Some are addressed in the paper ("We estimated life expectancy from detailed zoo records for 133 818 individuals across 244 parrot species"), but I need to find more time to fully digest the article.

The thing that stood out to me is they mentioned this article (Birds have primate-like numbers of neurons in the forebrain), yet didn't dig into the possibility neuron density might be the metric to measure for their comparison, rather than relative size (or maybe not).

From the freshly linked paper...

With their higher neuronal densities (Fig. 3 A–C), songbird and parrot brains accommodate about twice as many neurons as primate brains of the same mass and two to four times more neurons than rodent brains of equivalent mass (Fig. 1B). Songbirds and parrots also show a large brain mass for their body mass compared with nonprimate mammals (Fig. S4 A and B). Consequently, they have many more neurons than a nonprimate mammal of the same body size (Fig. 1E). For instance, the goldcrest’s body mass is ∼9-fold smaller than the mouse, but its brain has ∼2.3-fold more neurons. Large corvids and parrots possess the largest avian brains, harboring the highest absolute numbers of neurons (Fig. 1 D and E and Fig. S4C). Their total numbers of neurons are comparable to those of small monkeys or much larger ungulates (Fig. S5).
It makes me curious what the brain size and neuron density is for this group -- although that list probably does more to disprove the importance of both size and density.

"Knowledge brings more questions than answers“ — Carlos Gershenson
 

SumitaSinh

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Hmmm I feel like they skipped an important step here. Before comparing brain size to longevity to determine if cognitive complexity extends lifespan, shouldn't you first check if bigger brains actually correlate with higher cognitive complexity? They implied that was what these results are suggesting, but I would disagree.

Maybe I am biased because I keep budgies, but smaller heads don't necessarily mean dumber birds. And bigger heads do not necessarily mean smarter birds. Intelligence is a tricky thing to quantify, especially between different species, so it is hard to say which kind of parrot is the "smartest" but I don't think size has much to do with it.

It also makes me wonder how the results would be altered if the study had included a few other bird species. I assume they looked at a variety of small to large parrot species. But what about comparing brain sizes to longevity between a parakeet and a chicken? Or a chicken and a turkey? Or a hummingbird and an ostrich? Or an ostrich and an emu? What would that have shown? Or maybe go the other direction and look at ONLY one species of parrot and compare body weight at maturity to lifespan of that parrot to see if there is a connection between size and longevity within the same species.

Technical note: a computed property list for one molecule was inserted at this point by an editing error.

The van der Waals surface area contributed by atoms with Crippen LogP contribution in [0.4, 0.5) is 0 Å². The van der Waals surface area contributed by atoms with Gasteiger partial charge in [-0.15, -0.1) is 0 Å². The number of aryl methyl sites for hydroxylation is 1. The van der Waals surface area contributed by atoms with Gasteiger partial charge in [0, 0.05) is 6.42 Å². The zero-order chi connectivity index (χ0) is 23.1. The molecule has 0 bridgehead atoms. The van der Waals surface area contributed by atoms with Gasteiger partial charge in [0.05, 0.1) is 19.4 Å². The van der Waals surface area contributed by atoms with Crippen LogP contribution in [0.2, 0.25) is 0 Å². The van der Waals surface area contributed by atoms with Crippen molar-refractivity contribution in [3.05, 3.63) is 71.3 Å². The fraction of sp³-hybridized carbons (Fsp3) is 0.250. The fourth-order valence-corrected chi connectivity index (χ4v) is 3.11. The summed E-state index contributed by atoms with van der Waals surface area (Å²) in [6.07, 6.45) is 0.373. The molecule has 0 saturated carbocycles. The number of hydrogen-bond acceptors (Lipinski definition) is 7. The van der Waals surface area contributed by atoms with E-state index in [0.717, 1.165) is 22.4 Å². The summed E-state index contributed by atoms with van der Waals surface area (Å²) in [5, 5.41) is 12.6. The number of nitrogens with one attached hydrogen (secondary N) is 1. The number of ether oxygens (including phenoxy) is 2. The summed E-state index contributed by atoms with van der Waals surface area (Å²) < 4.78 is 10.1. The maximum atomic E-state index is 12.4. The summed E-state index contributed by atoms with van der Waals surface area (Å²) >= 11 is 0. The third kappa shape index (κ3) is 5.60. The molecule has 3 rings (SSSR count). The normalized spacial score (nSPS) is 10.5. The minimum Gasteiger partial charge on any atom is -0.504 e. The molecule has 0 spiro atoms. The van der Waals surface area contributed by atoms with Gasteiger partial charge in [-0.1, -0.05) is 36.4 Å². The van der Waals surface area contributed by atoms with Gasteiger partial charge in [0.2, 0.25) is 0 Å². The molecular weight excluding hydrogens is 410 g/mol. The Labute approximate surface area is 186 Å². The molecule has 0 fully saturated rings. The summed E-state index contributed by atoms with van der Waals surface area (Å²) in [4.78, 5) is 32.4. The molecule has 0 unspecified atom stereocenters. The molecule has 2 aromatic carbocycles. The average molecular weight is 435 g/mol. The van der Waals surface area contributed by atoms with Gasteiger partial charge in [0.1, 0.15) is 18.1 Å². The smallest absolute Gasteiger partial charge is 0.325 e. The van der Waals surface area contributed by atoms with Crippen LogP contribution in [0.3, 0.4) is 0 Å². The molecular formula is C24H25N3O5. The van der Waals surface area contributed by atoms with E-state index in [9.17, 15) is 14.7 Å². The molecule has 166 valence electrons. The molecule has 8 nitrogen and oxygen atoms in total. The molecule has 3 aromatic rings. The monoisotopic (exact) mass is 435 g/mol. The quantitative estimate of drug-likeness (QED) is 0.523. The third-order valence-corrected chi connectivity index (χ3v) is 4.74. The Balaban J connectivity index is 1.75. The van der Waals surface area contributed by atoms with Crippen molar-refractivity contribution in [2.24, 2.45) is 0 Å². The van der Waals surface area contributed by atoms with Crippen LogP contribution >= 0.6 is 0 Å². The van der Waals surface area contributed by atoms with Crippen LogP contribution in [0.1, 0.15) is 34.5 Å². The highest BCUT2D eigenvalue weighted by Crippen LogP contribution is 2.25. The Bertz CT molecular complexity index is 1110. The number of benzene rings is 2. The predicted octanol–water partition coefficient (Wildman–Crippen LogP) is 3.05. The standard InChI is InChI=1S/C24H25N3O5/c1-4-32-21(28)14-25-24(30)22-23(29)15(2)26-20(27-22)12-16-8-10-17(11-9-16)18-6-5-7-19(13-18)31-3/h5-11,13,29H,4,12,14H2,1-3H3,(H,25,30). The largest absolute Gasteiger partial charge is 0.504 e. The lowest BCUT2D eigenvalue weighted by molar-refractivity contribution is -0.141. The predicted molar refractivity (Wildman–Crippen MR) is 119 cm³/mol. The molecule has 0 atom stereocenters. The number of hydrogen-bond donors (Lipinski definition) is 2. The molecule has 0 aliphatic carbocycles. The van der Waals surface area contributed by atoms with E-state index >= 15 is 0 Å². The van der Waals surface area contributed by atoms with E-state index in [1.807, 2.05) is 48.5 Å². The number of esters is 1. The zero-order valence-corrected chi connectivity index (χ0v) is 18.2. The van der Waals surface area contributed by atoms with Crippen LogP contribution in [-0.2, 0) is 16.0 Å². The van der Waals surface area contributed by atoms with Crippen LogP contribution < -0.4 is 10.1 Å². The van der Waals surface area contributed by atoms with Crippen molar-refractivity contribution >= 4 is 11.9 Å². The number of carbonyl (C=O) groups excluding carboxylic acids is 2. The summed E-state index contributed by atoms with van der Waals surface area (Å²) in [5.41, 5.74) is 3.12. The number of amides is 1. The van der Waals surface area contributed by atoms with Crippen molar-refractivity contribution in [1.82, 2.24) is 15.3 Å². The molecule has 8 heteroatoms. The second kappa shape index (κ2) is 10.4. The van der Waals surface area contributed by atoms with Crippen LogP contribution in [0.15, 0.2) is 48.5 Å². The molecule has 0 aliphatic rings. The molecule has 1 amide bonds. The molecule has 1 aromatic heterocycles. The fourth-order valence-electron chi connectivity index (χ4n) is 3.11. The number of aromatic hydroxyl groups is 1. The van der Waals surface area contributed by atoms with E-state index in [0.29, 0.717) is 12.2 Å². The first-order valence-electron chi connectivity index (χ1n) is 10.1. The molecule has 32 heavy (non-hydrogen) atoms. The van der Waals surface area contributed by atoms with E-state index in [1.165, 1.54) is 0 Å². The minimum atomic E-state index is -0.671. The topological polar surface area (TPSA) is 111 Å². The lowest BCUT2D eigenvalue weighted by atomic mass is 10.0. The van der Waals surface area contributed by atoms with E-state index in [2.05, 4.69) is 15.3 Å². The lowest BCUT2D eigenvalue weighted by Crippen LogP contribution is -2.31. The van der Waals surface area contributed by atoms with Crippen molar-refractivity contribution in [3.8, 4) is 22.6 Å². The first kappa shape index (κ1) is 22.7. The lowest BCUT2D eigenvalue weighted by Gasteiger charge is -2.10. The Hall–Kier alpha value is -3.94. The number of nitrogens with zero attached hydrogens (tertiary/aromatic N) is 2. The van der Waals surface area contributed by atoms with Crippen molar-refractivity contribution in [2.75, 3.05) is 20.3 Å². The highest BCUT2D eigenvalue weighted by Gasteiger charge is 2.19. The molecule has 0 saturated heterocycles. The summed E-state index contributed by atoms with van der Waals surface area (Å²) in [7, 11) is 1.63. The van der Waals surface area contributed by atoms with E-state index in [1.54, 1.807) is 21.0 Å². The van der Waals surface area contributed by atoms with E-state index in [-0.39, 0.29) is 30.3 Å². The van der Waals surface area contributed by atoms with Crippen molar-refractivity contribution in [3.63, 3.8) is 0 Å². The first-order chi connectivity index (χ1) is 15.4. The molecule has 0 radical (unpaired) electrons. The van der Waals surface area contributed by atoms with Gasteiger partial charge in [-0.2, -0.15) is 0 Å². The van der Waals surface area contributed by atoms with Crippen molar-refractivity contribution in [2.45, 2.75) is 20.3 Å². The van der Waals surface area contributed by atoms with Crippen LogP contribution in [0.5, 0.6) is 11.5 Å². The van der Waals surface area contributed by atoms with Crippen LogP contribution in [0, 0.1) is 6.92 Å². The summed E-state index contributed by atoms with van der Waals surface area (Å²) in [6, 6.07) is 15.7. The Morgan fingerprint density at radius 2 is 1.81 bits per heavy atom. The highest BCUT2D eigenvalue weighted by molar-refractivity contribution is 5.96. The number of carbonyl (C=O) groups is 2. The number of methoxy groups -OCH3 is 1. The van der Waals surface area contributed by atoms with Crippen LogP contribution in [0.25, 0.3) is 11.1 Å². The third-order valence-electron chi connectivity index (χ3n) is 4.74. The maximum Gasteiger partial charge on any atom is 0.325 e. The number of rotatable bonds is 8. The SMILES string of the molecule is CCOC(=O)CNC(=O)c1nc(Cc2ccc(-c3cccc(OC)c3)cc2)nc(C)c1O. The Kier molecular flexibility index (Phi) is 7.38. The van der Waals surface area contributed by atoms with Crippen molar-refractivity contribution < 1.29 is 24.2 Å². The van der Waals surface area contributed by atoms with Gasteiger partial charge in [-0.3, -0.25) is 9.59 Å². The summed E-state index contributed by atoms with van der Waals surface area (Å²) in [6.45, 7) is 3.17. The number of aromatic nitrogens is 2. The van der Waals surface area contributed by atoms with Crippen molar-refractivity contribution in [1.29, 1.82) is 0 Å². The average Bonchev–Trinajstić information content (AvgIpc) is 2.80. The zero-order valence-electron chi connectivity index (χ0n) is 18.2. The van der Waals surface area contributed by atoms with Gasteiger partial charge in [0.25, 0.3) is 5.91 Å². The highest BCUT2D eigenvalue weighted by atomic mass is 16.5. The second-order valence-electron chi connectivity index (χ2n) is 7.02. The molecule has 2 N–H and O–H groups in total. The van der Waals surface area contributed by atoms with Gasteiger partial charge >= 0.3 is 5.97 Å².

This also raises another question in my mind - how did this study calculate longevity for different parrot species? Was it based on averge lifespan in the wild or in captivity? There can be a significant difference between the two, due to predation, disease, and environmental hazards in the wild. Is this result an artifact of large parrots having unusually long lifespans in captivity? Would it actually hold true for wild bird lifespans?

Perhaps it still would, because smaller birds would be subject to higher predation and tend to die younger and reproduce faster. But that doesn't necessarily mean that their smaller brains are less capable of complex thought. Just that their small bodies fit into a wider range of predator mouths and nature is a scary place for the little ones.

Anyways, just my two cents. Interesting article :)
I agree... Brain size is less important, main thing is convolutions of cerebral cortex. Another important point is the ratio of brain and body mass.
 

SumitaSinh

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A very interesting study, I thing it will be reviewed thoroughly in future.